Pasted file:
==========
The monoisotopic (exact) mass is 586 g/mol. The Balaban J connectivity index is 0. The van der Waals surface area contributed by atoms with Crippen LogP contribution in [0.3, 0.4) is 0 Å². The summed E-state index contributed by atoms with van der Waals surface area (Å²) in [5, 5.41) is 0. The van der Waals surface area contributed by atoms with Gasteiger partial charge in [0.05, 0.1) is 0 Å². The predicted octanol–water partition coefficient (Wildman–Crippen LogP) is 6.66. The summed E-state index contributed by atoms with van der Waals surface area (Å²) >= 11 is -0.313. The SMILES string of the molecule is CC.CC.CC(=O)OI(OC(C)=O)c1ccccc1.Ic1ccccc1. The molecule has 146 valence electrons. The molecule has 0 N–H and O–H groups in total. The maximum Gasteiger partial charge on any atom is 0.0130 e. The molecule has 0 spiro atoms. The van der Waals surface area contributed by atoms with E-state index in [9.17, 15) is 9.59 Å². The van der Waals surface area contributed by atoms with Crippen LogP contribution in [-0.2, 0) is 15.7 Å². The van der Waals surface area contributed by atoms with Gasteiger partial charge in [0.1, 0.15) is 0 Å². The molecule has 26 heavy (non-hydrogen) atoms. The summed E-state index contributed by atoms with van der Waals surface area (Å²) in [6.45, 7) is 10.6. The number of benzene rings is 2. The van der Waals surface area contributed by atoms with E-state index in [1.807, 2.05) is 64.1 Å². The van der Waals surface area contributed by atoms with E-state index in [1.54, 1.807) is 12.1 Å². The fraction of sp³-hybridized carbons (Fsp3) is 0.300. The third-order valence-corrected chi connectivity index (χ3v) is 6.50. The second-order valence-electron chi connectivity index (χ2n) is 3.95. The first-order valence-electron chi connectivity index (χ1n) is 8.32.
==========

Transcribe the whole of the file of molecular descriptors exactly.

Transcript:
The monoisotopic (exact) mass is 586 g/mol. The Balaban J connectivity index is 0. The van der Waals surface area contributed by atoms with Crippen LogP contribution in [0.3, 0.4) is 0 Å². The summed E-state index contributed by atoms with van der Waals surface area (Å²) in [5, 5.41) is 0. The van der Waals surface area contributed by atoms with Gasteiger partial charge in [0.05, 0.1) is 0 Å². The predicted octanol–water partition coefficient (Wildman–Crippen LogP) is 6.66. The summed E-state index contributed by atoms with van der Waals surface area (Å²) >= 11 is -0.313. The SMILES string of the molecule is CC.CC.CC(=O)OI(OC(C)=O)c1ccccc1.Ic1ccccc1. The molecule has 146 valence electrons. The molecule has 0 N–H and O–H groups in total. The maximum Gasteiger partial charge on any atom is 0.0130 e. The molecule has 0 spiro atoms. The van der Waals surface area contributed by atoms with E-state index in [9.17, 15) is 9.59 Å². The van der Waals surface area contributed by atoms with Crippen LogP contribution in [-0.2, 0) is 15.7 Å². The van der Waals surface area contributed by atoms with Gasteiger partial charge in [0.1, 0.15) is 0 Å². The molecule has 26 heavy (non-hydrogen) atoms. The summed E-state index contributed by atoms with van der Waals surface area (Å²) in [6.45, 7) is 10.6. The number of benzene rings is 2. The van der Waals surface area contributed by atoms with E-state index in [1.807, 2.05) is 64.1 Å². The van der Waals surface area contributed by atoms with E-state index in [1.54, 1.807) is 12.1 Å². The fraction of sp³-hybridized carbons (Fsp3) is 0.300. The third-order valence-corrected chi connectivity index (χ3v) is 6.50. The second-order valence-electron chi connectivity index (χ2n) is 3.95. The first-order valence-electron chi connectivity index (χ1n) is 8.32.